Ripeness Is All
MAY I recommend Barbara Meyerhoff's Number Our Days (Dutton, 1979). I first read this lovely book when I was relatively young and I loved it then. Now I am old and live in a retirement community myself. I understand it as I could not have done even 11 years ago.
When anthropologist Barbara Myerhoff was given a grant to study the process of aging, she felt it would be more meaningful to her, a Jew, to explore the lives of elderly Jews than to report on the communities anthropologists usually study. She spent the next two years living with and writing about the truly remarkable people who belonged to a small Jewish community center near her home.
Her subjects had come from the ghettos of Eastern Europe to work in the garment centers of New York and Chicago. Now, in their old age, they live a threadbare but wonderfully joyous existence near the beaches of Southern California.
A man Meyerhoff calls Jacob weaves his past into the present as he writes for his children -- and at the same time for others of his age group -- the Ten Commandments of Old Age:
"Dress neatly and don't try to save your best clothes, because after you leave this world you won't need them anymore. Keep your head up, walk straight, and don't act older than your age. Remember one thing: If you don't feel well, there are many people who are feeling worse. Walk carefully, watching for the green light when crossing. If you have to wait a minute or two, it doesn't make any difference at your age. There is no reason to rush."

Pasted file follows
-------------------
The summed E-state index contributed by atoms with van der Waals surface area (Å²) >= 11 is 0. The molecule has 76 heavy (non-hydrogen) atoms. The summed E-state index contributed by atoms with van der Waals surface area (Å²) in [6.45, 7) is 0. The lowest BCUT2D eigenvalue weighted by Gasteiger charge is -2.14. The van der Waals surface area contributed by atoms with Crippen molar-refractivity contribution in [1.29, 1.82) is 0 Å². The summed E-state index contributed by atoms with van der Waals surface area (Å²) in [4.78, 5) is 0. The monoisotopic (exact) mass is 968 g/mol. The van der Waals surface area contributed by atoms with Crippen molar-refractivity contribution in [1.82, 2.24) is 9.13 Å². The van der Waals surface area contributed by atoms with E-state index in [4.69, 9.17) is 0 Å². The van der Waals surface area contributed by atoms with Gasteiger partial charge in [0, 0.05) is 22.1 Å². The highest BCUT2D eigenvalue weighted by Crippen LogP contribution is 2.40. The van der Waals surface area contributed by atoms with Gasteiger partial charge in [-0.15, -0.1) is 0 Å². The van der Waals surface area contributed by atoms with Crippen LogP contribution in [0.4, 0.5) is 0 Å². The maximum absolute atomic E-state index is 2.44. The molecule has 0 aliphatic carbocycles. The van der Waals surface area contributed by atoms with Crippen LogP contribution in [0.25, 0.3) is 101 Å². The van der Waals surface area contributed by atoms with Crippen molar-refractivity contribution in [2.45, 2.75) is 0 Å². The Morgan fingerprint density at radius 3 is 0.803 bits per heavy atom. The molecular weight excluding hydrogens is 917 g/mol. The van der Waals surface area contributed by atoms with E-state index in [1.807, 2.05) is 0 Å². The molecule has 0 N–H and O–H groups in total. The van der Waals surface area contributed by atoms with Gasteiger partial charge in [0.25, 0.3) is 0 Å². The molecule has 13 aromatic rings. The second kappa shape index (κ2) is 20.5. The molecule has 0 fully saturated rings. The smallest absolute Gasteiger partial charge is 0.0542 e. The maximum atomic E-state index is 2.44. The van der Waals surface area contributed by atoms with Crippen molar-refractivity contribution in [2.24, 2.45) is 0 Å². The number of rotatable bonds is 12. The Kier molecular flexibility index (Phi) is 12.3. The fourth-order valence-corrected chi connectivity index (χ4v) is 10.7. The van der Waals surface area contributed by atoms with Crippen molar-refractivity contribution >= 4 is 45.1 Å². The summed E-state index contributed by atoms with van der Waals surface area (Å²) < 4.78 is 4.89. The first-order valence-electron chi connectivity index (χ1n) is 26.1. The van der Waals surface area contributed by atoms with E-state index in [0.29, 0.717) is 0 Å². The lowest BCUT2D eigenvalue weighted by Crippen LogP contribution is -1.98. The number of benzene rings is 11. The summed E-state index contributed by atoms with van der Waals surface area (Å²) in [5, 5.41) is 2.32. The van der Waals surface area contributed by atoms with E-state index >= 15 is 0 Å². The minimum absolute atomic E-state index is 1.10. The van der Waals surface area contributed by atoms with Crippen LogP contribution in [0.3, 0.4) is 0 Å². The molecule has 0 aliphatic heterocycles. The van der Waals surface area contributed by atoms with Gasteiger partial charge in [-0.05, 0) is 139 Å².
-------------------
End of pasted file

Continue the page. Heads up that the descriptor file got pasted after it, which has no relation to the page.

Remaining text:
Number Our Days is out of print.
PHYLLIS MAHON TYLER
IN Fifth Business (Viking, 1970), Canadian writer Robertson Davies gives us the life and times of Dunstan Ramsay, a Canadian schoolmaster who is writing his memoirs in the form of a letter to the headmaster of the school where he has taught for 45 years. Sound dry? Dull? Not one whit?
"My lifelong involvement with Mrs. Dempster began at 5:58 o'clock p.m. on the 27th of December, 1908, at which time I was ten years and seven months old."
With this opening line we follow Dunstan through his life, which he constantly tries to make sense of. His dry, Scots humor and insightful remarks give us his own unique view of the world. Ontario, Canada, is the main locale, and Davies' main character provides us with constant food for thought.
"My father talked to me several times in a way that gave me some insight into his own character, for though he was a man of unusual courage as an editor, he was a peace-at-any-pricer at home."
One very powerful section takes us through the First World War with Ramsay as an ordinary soldier. The scenes are so graphically memorable that you are there slogging and crawling through the mud with him and afterward you know that that is the way it was. He wins the Victoria Cross, England's highest honor, losing his leg in the process. The historical view within the framework of Ramsay's own life could not be more intriguing. He is an odd man out, a loner and a pedant, and Davies weaves his characters in and out of this tale with malice aforethought. In the end, every character is accounted for, one with a chilling final twist.
There is a lovely oldfashioned tone to this book but the voice is "modern" and the vision is -- well, wonderful.
Fifth Business is available in Penguin paperback. It is one of the volumes in Davies' Deptford Trilogy.
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